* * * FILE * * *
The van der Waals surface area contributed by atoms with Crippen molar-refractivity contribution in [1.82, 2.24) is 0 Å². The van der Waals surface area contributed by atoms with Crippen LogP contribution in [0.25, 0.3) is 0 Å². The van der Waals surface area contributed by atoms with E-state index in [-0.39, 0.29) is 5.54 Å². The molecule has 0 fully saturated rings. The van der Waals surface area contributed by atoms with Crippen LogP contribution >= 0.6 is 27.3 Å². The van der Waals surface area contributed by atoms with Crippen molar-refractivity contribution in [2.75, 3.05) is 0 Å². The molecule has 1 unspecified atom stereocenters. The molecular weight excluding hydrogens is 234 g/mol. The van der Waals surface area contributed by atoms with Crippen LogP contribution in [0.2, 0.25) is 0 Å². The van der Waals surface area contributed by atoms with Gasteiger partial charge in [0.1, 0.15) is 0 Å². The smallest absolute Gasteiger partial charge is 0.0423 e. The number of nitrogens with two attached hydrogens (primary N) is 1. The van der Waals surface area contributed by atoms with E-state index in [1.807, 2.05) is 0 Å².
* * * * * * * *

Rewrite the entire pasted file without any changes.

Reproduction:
The van der Waals surface area contributed by atoms with Crippen molar-refractivity contribution in [1.82, 2.24) is 0 Å². The van der Waals surface area contributed by atoms with Crippen LogP contribution in [0.25, 0.3) is 0 Å². The van der Waals surface area contributed by atoms with E-state index in [-0.39, 0.29) is 5.54 Å². The molecule has 0 fully saturated rings. The van der Waals surface area contributed by atoms with Crippen LogP contribution >= 0.6 is 27.3 Å². The van der Waals surface area contributed by atoms with Crippen molar-refractivity contribution in [2.75, 3.05) is 0 Å². The molecule has 1 unspecified atom stereocenters. The molecular weight excluding hydrogens is 234 g/mol. The van der Waals surface area contributed by atoms with Crippen LogP contribution in [0.2, 0.25) is 0 Å². The van der Waals surface area contributed by atoms with Gasteiger partial charge in [0.1, 0.15) is 0 Å². The smallest absolute Gasteiger partial charge is 0.0423 e. The number of nitrogens with two attached hydrogens (primary N) is 1. The van der Waals surface area contributed by atoms with E-state index in [1.807, 2.05) is 0 Å².